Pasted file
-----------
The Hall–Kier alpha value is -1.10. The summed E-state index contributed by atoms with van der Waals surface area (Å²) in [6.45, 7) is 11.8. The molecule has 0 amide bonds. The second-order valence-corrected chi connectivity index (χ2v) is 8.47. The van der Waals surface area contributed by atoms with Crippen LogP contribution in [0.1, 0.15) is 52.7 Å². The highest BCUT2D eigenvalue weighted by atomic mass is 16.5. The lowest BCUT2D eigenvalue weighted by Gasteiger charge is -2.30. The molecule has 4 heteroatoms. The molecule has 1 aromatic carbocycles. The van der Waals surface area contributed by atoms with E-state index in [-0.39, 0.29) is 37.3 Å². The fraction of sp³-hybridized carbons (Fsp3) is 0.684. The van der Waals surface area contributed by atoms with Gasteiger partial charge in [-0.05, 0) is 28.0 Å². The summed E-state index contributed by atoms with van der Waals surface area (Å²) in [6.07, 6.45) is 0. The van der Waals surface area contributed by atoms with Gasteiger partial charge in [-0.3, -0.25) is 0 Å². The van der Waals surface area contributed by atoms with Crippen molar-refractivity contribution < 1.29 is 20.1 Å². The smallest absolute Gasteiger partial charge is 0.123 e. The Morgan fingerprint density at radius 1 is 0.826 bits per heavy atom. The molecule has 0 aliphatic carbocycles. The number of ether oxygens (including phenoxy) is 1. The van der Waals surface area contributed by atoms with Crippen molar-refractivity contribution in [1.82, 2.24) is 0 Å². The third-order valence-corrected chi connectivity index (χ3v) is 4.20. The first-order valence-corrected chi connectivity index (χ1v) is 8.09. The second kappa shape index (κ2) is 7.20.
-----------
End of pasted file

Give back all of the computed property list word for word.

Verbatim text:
The Hall–Kier alpha value is -1.10. The summed E-state index contributed by atoms with van der Waals surface area (Å²) in [6.45, 7) is 11.8. The molecule has 0 amide bonds. The second-order valence-corrected chi connectivity index (χ2v) is 8.47. The van der Waals surface area contributed by atoms with Crippen LogP contribution in [0.1, 0.15) is 52.7 Å². The highest BCUT2D eigenvalue weighted by atomic mass is 16.5. The lowest BCUT2D eigenvalue weighted by Gasteiger charge is -2.30. The molecule has 4 heteroatoms. The molecule has 1 aromatic carbocycles. The van der Waals surface area contributed by atoms with E-state index in [-0.39, 0.29) is 37.3 Å². The fraction of sp³-hybridized carbons (Fsp3) is 0.684. The van der Waals surface area contributed by atoms with Gasteiger partial charge in [-0.05, 0) is 28.0 Å². The summed E-state index contributed by atoms with van der Waals surface area (Å²) in [6.07, 6.45) is 0. The van der Waals surface area contributed by atoms with Gasteiger partial charge in [-0.3, -0.25) is 0 Å². The van der Waals surface area contributed by atoms with Crippen molar-refractivity contribution < 1.29 is 20.1 Å². The smallest absolute Gasteiger partial charge is 0.123 e. The Morgan fingerprint density at radius 1 is 0.826 bits per heavy atom. The molecule has 0 aliphatic carbocycles. The number of ether oxygens (including phenoxy) is 1. The van der Waals surface area contributed by atoms with Crippen molar-refractivity contribution in [1.82, 2.24) is 0 Å². The third-order valence-corrected chi connectivity index (χ3v) is 4.20. The first-order valence-corrected chi connectivity index (χ1v) is 8.09. The second kappa shape index (κ2) is 7.20.